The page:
Let me just say that it is much more than that!  Equally, you have to consider other factors in determining a product or material’s recyclability.

Different components and materials make up packaging. Additionally, they each require their own disposal methods.

Planet Ark said that “Packaging recyclability is much more than just the material it is made of. Things like shape, weight, inks and glues, can impact the recyclability of an item”.

The Australian Recycling Label removes all of these confusions.

“The Australasian Recycling Label takes all of this into consideration as well as the amount of the population that has access for that item to be recycled via their kerbside recycling collection service.”


Australasian Recycling Label: How It Works, Knowing The Labels

There are 3 types of Australasian Recycling Labels.

First, the recyclable label. It is a black-coloured recycling symbol. It suggests that the packaging can be placed in the recycling bin as it is.



Second, the conditionally recyclable label. The transparent recycling label means that you must follow the direction it provides. Furthermore, failing to follow the instructions result in your waste going to the rubbish bin, unrecycled.

Instructions include short phrases like “Return to Store”, “Make into Ball”, “Fold to Recycle”, “Remove Handles”, “Separate to Recycle”, and others.

Lastly, the not recyclable label. A material having this label means that you must place it in the rubbish bin. It cannot be placed in the recycling bin as it is not recyclable.

Since its launching in 2018, more than 270 organisations use the Australasian Recycling Label programme. Active organisations in the programme include Woolworths, Coles, Aldi, Campbell Arnott’s, Australia Post, David Jones and Country Road Group, Unilever, Pact Group, Kimberley-Clarke Australia, Simplot, Fonterra, Goodman Fielder, Officeworks, Spotlight, Nestlé, Blackmores and T2 – plus so much more.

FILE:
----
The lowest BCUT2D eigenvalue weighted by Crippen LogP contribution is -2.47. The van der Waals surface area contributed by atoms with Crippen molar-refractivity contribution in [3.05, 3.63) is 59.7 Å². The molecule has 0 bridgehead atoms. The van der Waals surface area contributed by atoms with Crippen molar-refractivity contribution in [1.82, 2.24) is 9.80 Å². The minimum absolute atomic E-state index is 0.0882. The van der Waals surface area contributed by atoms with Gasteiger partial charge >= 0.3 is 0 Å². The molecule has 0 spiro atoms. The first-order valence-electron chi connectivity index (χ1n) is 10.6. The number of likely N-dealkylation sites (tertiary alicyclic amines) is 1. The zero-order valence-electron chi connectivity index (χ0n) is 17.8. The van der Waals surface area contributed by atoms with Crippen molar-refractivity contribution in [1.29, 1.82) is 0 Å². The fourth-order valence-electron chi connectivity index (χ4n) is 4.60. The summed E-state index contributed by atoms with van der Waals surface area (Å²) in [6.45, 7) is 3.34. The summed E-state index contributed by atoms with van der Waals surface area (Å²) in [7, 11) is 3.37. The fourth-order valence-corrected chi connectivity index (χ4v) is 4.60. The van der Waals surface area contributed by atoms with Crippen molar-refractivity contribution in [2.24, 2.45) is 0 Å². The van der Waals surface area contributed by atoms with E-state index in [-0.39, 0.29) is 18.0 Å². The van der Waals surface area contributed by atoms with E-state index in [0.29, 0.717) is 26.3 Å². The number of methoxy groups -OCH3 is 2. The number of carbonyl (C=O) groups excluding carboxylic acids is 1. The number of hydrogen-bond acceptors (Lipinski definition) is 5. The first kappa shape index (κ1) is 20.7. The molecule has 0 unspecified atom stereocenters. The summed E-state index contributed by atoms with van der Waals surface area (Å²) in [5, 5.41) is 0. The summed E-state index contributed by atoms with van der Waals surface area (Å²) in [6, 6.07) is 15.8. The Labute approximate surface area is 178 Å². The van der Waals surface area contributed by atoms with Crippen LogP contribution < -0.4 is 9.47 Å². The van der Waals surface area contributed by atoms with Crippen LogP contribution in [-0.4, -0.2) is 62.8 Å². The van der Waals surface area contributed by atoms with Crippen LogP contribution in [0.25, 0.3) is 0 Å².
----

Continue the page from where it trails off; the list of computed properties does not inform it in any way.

Will It Work?

It still requires effort from business owners and residents – but fundamentally – we have to know what a product is made from before we can recycle it – see our related blog on the thorny question as to are coffee cups recyclable.


Preparing For The Future

In the latest news, Ministers in Australia agree that they should target 100 per cent recyclable, compostable, and reusable packaging by 2025 in order to cut down waste.

Spearheaded by the Australian Packaging Covenant Organisation, it aims two clear goals to be achieved hopefully in the coming years, mainly:

  • optimising resource recovery of consumer packaging through the supply chain
  • preventing the impacts of fugitive packaging on the environment.

In fact, they delivered a plan, namely the 2017-2022 Strategic Plan, which focuses on “resource efficiency through sustainable packaging design”.

The plan also involves diverting as much waste as possible from going into landfills through educating the consumers, packaging disposal labelling (Australasian Recycling Label), and improving packaging sustainability performance through researching and knowledge-sharing across industries.


Australiasian Recycling Label: Conclusion

Even with its implementation, we must execute it flawlessly (i.e., follow the labels exactly what it wants you to do).

Additionally, we require a multi-faceted approach to the recycling crisis (e.g., less waste, more recycling options, less plastic and better labelling).

If Australia does it with precision and a sense of urgency, we may start to make some headway with this huge problem.


Waster: Your Partner In A Sustainable Future

People in Australia – and other countries, as well – needs every bit of help in the fight against pollution.

Waster also joins the fight! Be our partner in the fight against pollution and avail our services.

Take a look at our waste recycling shop to learn more.

Waster, the partner of smart businesses.

Take a look at our offers and give us a call at 1300 WASTER (1300 927 837).



commingled recycling cta